Referring first to Figs. 1, 2, 3 and 4 of thedrawings, the removable roof structure comprises a plurality of units which span the car or vehicle from side to side, and when assembled together cover the car from end to end. The characteristic unit is indicated generally by the numeral I, and it comprises a sheet 2 of steel preferably of about twenty gauge" to provide the requisite strength and stiffness and of sufiicient length to somewhat more than span the width of the standard gondola railway car, thus allowing for cars of different widths and also bulged cars.
The sheet 2 is cambered or arched longitudinally to shed water, with a rise of approximately one inch. A greater camber may be employed if desired. The sheet is reinforced by means of the longitudinally disposed angle bars 3 which are attached to the under surface of the sheets, one adjacent each longitudinal edge of the sheet 2 and one along the longitudinal center of the same, the horizontal flanges of the outer bars being faced inwardly. The horizontal flanges of the angle bars preferably are welded to the sheets.
To further stiffen and strengthen the units they are provided with a truss reinforcement. Thus in the embodiment shown, 4 indicates a king plate, shown in detail in Fig. 4, the upper edge of which is notched at the ends as at 5 and at the center as at 6 to fit up over the angle irons 3 and against the under face of the sheet 2. The king plate is welded in place to the sheet and to the angle bars. 1 represents flat strip irons which function as the tie-rods of the truss structure and at their center cross and bear on the lower edge of the king plate 4 and are welded thereto, while their ends fit against the horizontal flanges of the outer angle bars 3, adjacent the ends of the latter, and are secured thereto, as by welding.
If desired an intermediate tie-rod may be provided crossing and welded to the center of the king plate and having its ends welded to the intermediate angle bar, but two tie rods are usually sufficient for a unit.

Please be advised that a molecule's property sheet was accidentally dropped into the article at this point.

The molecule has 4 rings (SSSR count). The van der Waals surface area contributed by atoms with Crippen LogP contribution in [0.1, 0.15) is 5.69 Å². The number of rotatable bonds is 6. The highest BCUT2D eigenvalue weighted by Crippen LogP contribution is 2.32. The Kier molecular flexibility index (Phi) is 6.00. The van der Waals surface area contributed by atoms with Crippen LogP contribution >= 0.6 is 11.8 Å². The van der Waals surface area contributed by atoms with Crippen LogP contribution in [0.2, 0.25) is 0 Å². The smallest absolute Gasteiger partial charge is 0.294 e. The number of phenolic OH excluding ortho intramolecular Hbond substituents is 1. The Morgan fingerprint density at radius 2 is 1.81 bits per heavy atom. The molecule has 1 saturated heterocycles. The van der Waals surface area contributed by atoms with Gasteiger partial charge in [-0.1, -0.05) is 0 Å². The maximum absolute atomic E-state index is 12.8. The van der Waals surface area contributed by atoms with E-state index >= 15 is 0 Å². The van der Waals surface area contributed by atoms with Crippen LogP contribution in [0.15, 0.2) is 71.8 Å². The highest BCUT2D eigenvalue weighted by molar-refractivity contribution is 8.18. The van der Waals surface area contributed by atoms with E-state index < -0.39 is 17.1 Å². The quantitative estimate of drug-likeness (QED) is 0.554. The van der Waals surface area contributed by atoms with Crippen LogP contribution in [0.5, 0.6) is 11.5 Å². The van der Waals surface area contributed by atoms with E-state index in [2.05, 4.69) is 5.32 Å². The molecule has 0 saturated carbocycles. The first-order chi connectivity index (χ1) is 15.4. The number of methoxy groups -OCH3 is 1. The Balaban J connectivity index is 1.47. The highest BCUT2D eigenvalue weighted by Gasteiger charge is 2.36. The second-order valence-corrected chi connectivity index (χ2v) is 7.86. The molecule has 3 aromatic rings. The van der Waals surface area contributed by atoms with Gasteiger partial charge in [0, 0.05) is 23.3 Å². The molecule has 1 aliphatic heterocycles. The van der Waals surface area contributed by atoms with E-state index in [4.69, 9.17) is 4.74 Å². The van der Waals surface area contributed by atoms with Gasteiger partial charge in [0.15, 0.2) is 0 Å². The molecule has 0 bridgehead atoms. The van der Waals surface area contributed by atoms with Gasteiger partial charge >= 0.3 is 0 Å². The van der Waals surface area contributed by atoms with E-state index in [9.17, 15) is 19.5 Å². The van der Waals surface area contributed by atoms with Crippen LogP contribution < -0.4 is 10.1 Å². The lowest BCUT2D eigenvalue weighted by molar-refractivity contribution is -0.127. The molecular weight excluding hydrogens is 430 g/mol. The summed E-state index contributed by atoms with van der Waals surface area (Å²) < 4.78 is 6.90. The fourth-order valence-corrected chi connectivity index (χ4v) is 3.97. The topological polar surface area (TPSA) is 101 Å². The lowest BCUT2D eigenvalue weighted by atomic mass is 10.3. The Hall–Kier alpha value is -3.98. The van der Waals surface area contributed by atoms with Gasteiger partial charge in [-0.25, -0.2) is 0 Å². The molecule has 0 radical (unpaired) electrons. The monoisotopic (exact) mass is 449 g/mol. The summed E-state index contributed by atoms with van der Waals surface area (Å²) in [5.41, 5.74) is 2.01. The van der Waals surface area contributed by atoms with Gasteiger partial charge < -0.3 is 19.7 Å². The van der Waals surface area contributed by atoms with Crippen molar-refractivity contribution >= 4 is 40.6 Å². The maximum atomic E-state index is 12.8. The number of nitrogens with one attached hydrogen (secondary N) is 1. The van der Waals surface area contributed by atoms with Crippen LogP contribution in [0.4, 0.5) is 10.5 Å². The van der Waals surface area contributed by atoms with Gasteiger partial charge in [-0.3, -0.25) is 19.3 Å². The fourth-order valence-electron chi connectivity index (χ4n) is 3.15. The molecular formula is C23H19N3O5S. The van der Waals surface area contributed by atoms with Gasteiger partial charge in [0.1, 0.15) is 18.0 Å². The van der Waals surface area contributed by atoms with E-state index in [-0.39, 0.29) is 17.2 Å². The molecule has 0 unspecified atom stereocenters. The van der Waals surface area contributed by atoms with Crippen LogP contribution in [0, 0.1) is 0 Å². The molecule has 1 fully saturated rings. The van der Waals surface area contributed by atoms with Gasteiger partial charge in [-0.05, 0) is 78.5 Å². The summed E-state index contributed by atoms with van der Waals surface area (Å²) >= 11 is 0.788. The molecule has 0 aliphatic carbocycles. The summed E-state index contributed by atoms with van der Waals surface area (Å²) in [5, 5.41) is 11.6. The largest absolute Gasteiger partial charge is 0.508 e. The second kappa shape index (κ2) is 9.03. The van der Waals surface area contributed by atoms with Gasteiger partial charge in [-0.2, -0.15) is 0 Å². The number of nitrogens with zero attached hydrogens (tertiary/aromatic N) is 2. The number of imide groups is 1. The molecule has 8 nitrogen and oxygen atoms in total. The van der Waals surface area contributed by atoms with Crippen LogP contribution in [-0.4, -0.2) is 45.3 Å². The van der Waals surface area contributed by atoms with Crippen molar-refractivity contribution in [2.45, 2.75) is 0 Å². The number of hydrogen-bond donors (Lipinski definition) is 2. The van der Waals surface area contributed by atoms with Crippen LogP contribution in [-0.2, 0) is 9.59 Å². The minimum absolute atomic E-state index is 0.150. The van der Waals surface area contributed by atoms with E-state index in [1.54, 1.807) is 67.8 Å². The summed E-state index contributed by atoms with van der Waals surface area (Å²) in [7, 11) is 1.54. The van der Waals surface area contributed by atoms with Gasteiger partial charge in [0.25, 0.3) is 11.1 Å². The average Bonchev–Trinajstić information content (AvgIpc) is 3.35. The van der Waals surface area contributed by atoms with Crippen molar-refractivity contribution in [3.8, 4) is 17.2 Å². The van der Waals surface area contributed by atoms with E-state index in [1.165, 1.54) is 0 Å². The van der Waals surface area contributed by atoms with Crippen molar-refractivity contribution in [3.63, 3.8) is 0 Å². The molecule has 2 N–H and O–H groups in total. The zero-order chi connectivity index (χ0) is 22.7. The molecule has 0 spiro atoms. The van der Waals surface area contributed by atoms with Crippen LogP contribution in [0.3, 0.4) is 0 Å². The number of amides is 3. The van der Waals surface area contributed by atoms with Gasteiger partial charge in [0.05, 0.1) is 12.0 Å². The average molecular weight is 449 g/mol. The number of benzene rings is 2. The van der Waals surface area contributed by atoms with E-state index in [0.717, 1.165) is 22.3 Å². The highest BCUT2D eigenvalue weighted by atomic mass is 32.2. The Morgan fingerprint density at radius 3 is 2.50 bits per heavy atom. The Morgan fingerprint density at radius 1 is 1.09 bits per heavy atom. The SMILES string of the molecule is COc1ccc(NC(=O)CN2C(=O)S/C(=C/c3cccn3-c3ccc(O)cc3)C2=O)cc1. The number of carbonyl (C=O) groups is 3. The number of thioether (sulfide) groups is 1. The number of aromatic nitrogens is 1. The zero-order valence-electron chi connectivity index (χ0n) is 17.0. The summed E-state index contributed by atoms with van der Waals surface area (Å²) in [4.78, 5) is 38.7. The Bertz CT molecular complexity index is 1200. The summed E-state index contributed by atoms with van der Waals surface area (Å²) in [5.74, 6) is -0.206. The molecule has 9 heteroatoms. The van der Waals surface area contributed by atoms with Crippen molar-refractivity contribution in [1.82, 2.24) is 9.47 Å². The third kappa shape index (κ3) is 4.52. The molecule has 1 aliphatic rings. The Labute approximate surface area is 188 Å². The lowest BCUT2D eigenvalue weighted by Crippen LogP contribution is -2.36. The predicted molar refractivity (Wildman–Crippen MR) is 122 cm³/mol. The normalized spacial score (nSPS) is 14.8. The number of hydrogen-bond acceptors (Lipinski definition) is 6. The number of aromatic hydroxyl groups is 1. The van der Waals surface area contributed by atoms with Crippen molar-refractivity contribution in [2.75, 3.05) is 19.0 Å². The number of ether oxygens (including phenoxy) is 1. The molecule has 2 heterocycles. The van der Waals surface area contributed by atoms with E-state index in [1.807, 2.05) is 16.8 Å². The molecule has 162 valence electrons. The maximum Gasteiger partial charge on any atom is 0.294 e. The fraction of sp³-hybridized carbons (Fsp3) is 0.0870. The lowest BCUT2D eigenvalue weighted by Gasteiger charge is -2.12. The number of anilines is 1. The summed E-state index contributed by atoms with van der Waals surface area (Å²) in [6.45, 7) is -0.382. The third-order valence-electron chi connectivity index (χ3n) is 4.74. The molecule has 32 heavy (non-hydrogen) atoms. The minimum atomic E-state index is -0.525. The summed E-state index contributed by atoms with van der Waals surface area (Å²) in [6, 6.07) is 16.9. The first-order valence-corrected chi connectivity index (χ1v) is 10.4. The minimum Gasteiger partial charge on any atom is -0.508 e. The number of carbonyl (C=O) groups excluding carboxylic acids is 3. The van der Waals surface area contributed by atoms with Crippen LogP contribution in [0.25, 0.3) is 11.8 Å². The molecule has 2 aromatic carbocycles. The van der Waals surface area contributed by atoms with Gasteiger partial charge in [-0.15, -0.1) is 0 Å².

Owing to the fact that the widths of steel gondola cars vary somewhat, and also to the fact that steel cars frequently become bulged in width after some service, the roof units must be provided with means for adjustment, so that they will fit the run of gondola cars which the railways deliver to the mills for loading.
Out of consideration of convenience in installation on the cars and of economy, provision for adjustment of eflective length is provided at one end only of the units. Thus at one extremity of a unit, the left end in Figs. 1, 2 and 3, and as shown in Fig. 5, which is the extremity not provided with means for adjusting the effective length of the unit, the angle bars 3 stop short of the end of the sheet 2 to provide room for a cross angle iron 8, the horizontal flange of which extends toward the end of the sheet 2 and is welded to the under surface of the sheet 2 while the vertical flange of the angle iron 8 is welded to the ends of the angle I bars 3.
When the unit is in position on the car, the angle iron 8 fits down against the inner edge of the angle beam 9 which forms the top edge of the side of the car, the horizontal flange of the angle iron 8, as shown in Fig. 5, and the end of the sheet 2 overlap the top of the angle beam 9. A bent sheet ll) of asbestos, paper or other flexible waterproof material is interposed between the beam and the angle iron to prevent the entrance of water.
The provision for adjustment is made at the other end of the unit, and is illustrated in Figs. 6, 7 and 8.
Thus ll indicates relatively short lengths of angle iron with their vertical flanges extending upwardly and weldedto the inner sides of the outer angle irons 3 adjacent the ends of the latter. The horizontalflanges of the angle irons II are provided with elongated slotted openings I2 which are preferably about fifteen inches in length and are engaged by the bolts l3 which extend also through bolt-holes in bracket plates M which rest on the flanges of the irons II and are welded to the ends of the cross angle iron l5 the horizontal flange of which faces toward the end of the unit.